Saturday, June 19, 2021

The Awesomeness of Mount Krakatoa

Mount Anak Krakatau is located in the Sunda Strait (the strait between the islands of Java and Sumatra), Indonesia has been known to the world since its largest eruption in 1883. The eruption was only inferior to the 7-scale eruption of Mount Tambora in 1815 and the 8-scale eruption of Mount Toba in North Sumatra, 74,000 in 2017.

The Krakatoa eruption was said to be 21,574 times the explosive power of the atomic bomb that melted Hiroshima (De Neve, 1984). In addition to obliterating the island of Krakatoa, the eruption destroyed life on the coasts of Banten and Lampung. 

At that time, Anak Krakatau erupted by spewing volcanic ash and water vapor that was hurled into the air as high as 11 kilometers from the Crater of Action. The sound of the explosion was heard up to 200 kilometers away. The intensity increased on August 26 and peaked on Monday August 27. On August 27, fine rock and ash were blown into the sky. Its height reaches 70-80 kilometers. It resulted in world weather disturbances a few years later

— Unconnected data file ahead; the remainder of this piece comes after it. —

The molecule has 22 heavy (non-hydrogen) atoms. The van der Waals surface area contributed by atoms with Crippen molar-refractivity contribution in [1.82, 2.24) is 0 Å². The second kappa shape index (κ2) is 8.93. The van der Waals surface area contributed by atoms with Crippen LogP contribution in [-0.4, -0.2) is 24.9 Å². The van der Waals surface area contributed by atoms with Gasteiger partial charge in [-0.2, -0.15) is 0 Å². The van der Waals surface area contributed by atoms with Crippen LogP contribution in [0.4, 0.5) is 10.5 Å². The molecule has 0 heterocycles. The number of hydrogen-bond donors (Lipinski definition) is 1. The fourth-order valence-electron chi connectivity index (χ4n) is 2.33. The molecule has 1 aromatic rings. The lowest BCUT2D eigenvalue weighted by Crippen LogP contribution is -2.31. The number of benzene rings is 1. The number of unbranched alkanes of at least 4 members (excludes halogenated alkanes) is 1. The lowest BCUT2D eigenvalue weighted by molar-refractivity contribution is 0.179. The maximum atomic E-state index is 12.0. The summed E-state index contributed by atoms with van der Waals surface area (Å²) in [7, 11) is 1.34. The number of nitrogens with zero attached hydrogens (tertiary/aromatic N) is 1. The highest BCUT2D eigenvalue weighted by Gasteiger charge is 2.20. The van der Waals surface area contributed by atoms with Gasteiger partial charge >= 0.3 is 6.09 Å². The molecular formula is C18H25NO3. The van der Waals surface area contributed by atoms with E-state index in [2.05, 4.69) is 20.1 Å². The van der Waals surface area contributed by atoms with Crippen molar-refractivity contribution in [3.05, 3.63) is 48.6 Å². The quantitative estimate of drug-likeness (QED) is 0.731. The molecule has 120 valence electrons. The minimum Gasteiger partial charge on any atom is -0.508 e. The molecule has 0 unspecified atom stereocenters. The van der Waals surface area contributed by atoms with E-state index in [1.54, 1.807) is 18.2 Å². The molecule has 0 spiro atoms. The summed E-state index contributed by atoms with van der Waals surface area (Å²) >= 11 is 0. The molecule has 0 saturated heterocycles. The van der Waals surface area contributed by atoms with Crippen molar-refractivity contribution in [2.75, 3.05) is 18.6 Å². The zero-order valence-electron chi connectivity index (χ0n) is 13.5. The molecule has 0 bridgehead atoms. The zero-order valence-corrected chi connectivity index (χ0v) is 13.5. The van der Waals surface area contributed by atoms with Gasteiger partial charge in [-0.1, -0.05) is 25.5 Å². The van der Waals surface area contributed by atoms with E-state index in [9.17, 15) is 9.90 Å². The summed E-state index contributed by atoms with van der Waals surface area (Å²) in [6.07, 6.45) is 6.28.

The sun's rays were unable to penetrate the volcanic ash that was ejected at that time, so the southern parts of the islands of Sumatra and Java became pitch black. Its deposits cover an area of ​​827,000 square kilometers. Mud eruptions occurred in September and October 1833 until February 1884. Then came a period of calm for 44 years, until the appearance of the new Anak Krakatau in August 1930. Mount Anak Krakatau is what is known today. 

Present-day Anak Krakatau is an island in a caldera in the Sunda Strait between the islands of Java and Sumatra in Indonesia's Lampung Province. On December 29, 1927, Anak Krakatau emerged from a caldera formed in 1883 by an explosive volcanic eruption that destroyed the island of Krakatoa.

There has been sporadic eruptive activity at the site since the late 20th century, culminating with the collapse of a large underwater volcano that caused a deadly tsunami in December 2018, followed by subsequent activity in 2019 and an eruption in April 2020.

No comments:

Post a Comment